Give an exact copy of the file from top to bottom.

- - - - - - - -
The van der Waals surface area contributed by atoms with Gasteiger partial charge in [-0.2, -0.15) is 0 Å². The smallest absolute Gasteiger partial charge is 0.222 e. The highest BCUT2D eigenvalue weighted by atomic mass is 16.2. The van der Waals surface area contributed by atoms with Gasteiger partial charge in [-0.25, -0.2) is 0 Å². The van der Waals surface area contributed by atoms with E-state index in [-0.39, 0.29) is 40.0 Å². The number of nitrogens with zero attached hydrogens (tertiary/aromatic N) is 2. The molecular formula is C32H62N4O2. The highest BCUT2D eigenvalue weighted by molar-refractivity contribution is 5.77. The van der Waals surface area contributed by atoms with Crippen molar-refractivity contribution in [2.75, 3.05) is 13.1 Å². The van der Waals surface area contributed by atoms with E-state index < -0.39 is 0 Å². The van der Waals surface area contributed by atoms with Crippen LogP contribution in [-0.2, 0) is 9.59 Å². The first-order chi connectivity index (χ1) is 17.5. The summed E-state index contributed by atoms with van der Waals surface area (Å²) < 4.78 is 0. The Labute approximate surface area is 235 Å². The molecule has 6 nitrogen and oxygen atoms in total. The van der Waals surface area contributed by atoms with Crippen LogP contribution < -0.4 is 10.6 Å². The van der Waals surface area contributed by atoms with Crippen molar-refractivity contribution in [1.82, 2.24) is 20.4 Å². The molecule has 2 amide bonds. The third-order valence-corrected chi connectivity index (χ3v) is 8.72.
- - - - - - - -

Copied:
The van der Waals surface area contributed by atoms with Gasteiger partial charge in [-0.2, -0.15) is 0 Å². The smallest absolute Gasteiger partial charge is 0.222 e. The highest BCUT2D eigenvalue weighted by atomic mass is 16.2. The van der Waals surface area contributed by atoms with Gasteiger partial charge in [-0.25, -0.2) is 0 Å². The van der Waals surface area contributed by atoms with E-state index in [-0.39, 0.29) is 40.0 Å². The number of nitrogens with zero attached hydrogens (tertiary/aromatic N) is 2. The molecular formula is C32H62N4O2. The highest BCUT2D eigenvalue weighted by molar-refractivity contribution is 5.77. The van der Waals surface area contributed by atoms with Crippen molar-refractivity contribution in [2.75, 3.05) is 13.1 Å². The van der Waals surface area contributed by atoms with E-state index < -0.39 is 0 Å². The van der Waals surface area contributed by atoms with Crippen LogP contribution in [-0.2, 0) is 9.59 Å². The first-order chi connectivity index (χ1) is 17.5. The summed E-state index contributed by atoms with van der Waals surface area (Å²) < 4.78 is 0. The Labute approximate surface area is 235 Å². The molecule has 6 nitrogen and oxygen atoms in total. The van der Waals surface area contributed by atoms with Crippen LogP contribution < -0.4 is 10.6 Å². The van der Waals surface area contributed by atoms with Crippen molar-refractivity contribution in [1.82, 2.24) is 20.4 Å². The molecule has 2 amide bonds. The third-order valence-corrected chi connectivity index (χ3v) is 8.72.